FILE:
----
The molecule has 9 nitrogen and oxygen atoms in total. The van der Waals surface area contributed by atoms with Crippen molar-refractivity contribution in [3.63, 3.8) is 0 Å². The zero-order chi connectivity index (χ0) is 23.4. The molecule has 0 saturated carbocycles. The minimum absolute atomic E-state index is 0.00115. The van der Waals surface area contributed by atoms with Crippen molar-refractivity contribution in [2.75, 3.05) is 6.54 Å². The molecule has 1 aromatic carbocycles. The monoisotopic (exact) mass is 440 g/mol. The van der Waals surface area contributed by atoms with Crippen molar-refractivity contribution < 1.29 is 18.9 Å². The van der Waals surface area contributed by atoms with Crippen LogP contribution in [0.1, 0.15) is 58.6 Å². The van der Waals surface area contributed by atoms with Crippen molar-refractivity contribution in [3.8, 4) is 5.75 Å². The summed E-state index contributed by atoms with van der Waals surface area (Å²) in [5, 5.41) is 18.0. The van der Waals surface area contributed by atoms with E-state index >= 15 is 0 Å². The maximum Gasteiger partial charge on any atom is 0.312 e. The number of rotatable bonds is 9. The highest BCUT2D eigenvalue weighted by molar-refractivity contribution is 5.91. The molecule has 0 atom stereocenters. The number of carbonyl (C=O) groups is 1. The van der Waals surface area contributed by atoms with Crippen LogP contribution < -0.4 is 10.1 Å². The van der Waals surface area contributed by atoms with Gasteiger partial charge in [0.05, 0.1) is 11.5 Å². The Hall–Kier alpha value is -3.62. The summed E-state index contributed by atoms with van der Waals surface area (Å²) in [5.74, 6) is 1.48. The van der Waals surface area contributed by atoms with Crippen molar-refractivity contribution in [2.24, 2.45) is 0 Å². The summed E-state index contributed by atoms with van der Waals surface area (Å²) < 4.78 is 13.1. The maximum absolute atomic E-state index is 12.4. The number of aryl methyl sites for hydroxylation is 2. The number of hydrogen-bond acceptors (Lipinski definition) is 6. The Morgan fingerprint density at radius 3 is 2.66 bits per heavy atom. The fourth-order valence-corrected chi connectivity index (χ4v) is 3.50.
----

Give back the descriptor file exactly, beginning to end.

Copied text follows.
The molecule has 9 nitrogen and oxygen atoms in total. The van der Waals surface area contributed by atoms with Crippen molar-refractivity contribution in [3.63, 3.8) is 0 Å². The zero-order chi connectivity index (χ0) is 23.4. The molecule has 0 saturated carbocycles. The minimum absolute atomic E-state index is 0.00115. The van der Waals surface area contributed by atoms with Crippen molar-refractivity contribution in [2.75, 3.05) is 6.54 Å². The molecule has 1 aromatic carbocycles. The monoisotopic (exact) mass is 440 g/mol. The van der Waals surface area contributed by atoms with Crippen molar-refractivity contribution < 1.29 is 18.9 Å². The van der Waals surface area contributed by atoms with Crippen LogP contribution in [0.1, 0.15) is 58.6 Å². The van der Waals surface area contributed by atoms with Crippen molar-refractivity contribution in [3.8, 4) is 5.75 Å². The summed E-state index contributed by atoms with van der Waals surface area (Å²) in [5, 5.41) is 18.0. The van der Waals surface area contributed by atoms with E-state index >= 15 is 0 Å². The maximum Gasteiger partial charge on any atom is 0.312 e. The number of rotatable bonds is 9. The highest BCUT2D eigenvalue weighted by molar-refractivity contribution is 5.91. The molecule has 0 atom stereocenters. The number of carbonyl (C=O) groups is 1. The van der Waals surface area contributed by atoms with Crippen LogP contribution < -0.4 is 10.1 Å². The van der Waals surface area contributed by atoms with Gasteiger partial charge in [0.05, 0.1) is 11.5 Å². The Hall–Kier alpha value is -3.62. The summed E-state index contributed by atoms with van der Waals surface area (Å²) in [5.74, 6) is 1.48. The van der Waals surface area contributed by atoms with Crippen molar-refractivity contribution in [2.24, 2.45) is 0 Å². The summed E-state index contributed by atoms with van der Waals surface area (Å²) < 4.78 is 13.1. The maximum absolute atomic E-state index is 12.4. The number of aryl methyl sites for hydroxylation is 2. The number of hydrogen-bond acceptors (Lipinski definition) is 6. The Morgan fingerprint density at radius 3 is 2.66 bits per heavy atom. The fourth-order valence-corrected chi connectivity index (χ4v) is 3.50.